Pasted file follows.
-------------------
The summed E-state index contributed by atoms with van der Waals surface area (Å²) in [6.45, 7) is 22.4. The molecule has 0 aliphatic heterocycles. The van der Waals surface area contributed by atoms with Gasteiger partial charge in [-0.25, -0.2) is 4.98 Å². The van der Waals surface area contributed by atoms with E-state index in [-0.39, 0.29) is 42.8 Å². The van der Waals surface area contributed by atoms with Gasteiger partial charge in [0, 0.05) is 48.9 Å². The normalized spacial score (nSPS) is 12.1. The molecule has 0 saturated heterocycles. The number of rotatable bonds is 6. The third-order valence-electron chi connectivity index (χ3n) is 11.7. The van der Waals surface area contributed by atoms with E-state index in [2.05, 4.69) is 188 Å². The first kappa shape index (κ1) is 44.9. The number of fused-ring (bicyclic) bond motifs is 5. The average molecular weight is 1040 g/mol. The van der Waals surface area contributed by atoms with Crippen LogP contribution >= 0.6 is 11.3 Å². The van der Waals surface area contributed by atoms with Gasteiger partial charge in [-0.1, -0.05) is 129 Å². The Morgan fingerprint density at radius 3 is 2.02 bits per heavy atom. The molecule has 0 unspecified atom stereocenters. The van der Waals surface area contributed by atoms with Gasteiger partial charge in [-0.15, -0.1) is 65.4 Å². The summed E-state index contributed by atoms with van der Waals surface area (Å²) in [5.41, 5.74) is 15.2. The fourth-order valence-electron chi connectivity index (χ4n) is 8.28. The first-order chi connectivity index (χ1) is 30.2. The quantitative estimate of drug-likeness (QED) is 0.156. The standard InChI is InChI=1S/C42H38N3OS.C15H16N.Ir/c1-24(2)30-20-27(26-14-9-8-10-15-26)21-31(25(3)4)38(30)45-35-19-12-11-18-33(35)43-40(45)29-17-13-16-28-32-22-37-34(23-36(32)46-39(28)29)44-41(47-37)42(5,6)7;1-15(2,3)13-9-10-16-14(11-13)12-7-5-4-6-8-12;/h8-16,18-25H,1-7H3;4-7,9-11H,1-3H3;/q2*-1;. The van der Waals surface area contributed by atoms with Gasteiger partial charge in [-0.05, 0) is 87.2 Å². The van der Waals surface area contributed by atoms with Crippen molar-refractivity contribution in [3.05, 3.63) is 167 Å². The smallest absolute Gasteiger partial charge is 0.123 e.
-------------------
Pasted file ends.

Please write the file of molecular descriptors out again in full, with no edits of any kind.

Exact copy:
The summed E-state index contributed by atoms with van der Waals surface area (Å²) in [6.45, 7) is 22.4. The molecule has 0 aliphatic heterocycles. The van der Waals surface area contributed by atoms with Gasteiger partial charge in [-0.25, -0.2) is 4.98 Å². The van der Waals surface area contributed by atoms with E-state index in [-0.39, 0.29) is 42.8 Å². The van der Waals surface area contributed by atoms with Gasteiger partial charge in [0, 0.05) is 48.9 Å². The normalized spacial score (nSPS) is 12.1. The molecule has 0 saturated heterocycles. The number of rotatable bonds is 6. The third-order valence-electron chi connectivity index (χ3n) is 11.7. The van der Waals surface area contributed by atoms with E-state index in [2.05, 4.69) is 188 Å². The first kappa shape index (κ1) is 44.9. The number of fused-ring (bicyclic) bond motifs is 5. The average molecular weight is 1040 g/mol. The van der Waals surface area contributed by atoms with Crippen LogP contribution >= 0.6 is 11.3 Å². The van der Waals surface area contributed by atoms with Gasteiger partial charge in [-0.1, -0.05) is 129 Å². The Morgan fingerprint density at radius 3 is 2.02 bits per heavy atom. The molecule has 0 unspecified atom stereocenters. The van der Waals surface area contributed by atoms with Gasteiger partial charge in [-0.15, -0.1) is 65.4 Å². The summed E-state index contributed by atoms with van der Waals surface area (Å²) in [5.41, 5.74) is 15.2. The fourth-order valence-electron chi connectivity index (χ4n) is 8.28. The first-order chi connectivity index (χ1) is 30.2. The quantitative estimate of drug-likeness (QED) is 0.156. The standard InChI is InChI=1S/C42H38N3OS.C15H16N.Ir/c1-24(2)30-20-27(26-14-9-8-10-15-26)21-31(25(3)4)38(30)45-35-19-12-11-18-33(35)43-40(45)29-17-13-16-28-32-22-37-34(23-36(32)46-39(28)29)44-41(47-37)42(5,6)7;1-15(2,3)13-9-10-16-14(11-13)12-7-5-4-6-8-12;/h8-16,18-25H,1-7H3;4-7,9-11H,1-3H3;/q2*-1;. The van der Waals surface area contributed by atoms with Gasteiger partial charge in [-0.05, 0) is 87.2 Å². The van der Waals surface area contributed by atoms with Crippen molar-refractivity contribution in [3.05, 3.63) is 167 Å². The smallest absolute Gasteiger partial charge is 0.123 e.